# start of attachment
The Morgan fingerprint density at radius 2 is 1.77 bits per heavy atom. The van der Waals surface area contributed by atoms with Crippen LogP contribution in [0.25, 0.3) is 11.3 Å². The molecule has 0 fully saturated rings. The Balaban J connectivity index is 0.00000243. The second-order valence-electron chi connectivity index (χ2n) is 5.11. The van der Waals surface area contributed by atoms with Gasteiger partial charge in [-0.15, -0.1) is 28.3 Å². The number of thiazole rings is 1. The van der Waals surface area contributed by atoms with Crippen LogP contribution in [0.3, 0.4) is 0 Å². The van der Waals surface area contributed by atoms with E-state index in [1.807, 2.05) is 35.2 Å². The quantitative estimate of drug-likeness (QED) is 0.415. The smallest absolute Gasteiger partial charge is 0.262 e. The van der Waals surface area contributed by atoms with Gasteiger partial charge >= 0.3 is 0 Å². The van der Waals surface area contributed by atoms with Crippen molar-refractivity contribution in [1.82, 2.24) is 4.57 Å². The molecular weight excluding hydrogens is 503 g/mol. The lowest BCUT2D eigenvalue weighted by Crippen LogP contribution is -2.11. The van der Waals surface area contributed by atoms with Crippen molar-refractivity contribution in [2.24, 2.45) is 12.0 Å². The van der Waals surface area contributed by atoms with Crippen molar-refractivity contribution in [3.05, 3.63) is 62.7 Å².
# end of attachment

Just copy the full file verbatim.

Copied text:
The Morgan fingerprint density at radius 2 is 1.77 bits per heavy atom. The van der Waals surface area contributed by atoms with Crippen LogP contribution in [0.25, 0.3) is 11.3 Å². The molecule has 0 fully saturated rings. The Balaban J connectivity index is 0.00000243. The second-order valence-electron chi connectivity index (χ2n) is 5.11. The van der Waals surface area contributed by atoms with Gasteiger partial charge in [-0.15, -0.1) is 28.3 Å². The number of thiazole rings is 1. The van der Waals surface area contributed by atoms with Crippen LogP contribution in [0.3, 0.4) is 0 Å². The van der Waals surface area contributed by atoms with E-state index in [1.807, 2.05) is 35.2 Å². The quantitative estimate of drug-likeness (QED) is 0.415. The smallest absolute Gasteiger partial charge is 0.262 e. The van der Waals surface area contributed by atoms with Gasteiger partial charge >= 0.3 is 0 Å². The van der Waals surface area contributed by atoms with Crippen molar-refractivity contribution in [1.82, 2.24) is 4.57 Å². The molecular weight excluding hydrogens is 503 g/mol. The lowest BCUT2D eigenvalue weighted by Crippen LogP contribution is -2.11. The van der Waals surface area contributed by atoms with Crippen molar-refractivity contribution in [2.24, 2.45) is 12.0 Å². The van der Waals surface area contributed by atoms with Crippen molar-refractivity contribution in [3.05, 3.63) is 62.7 Å².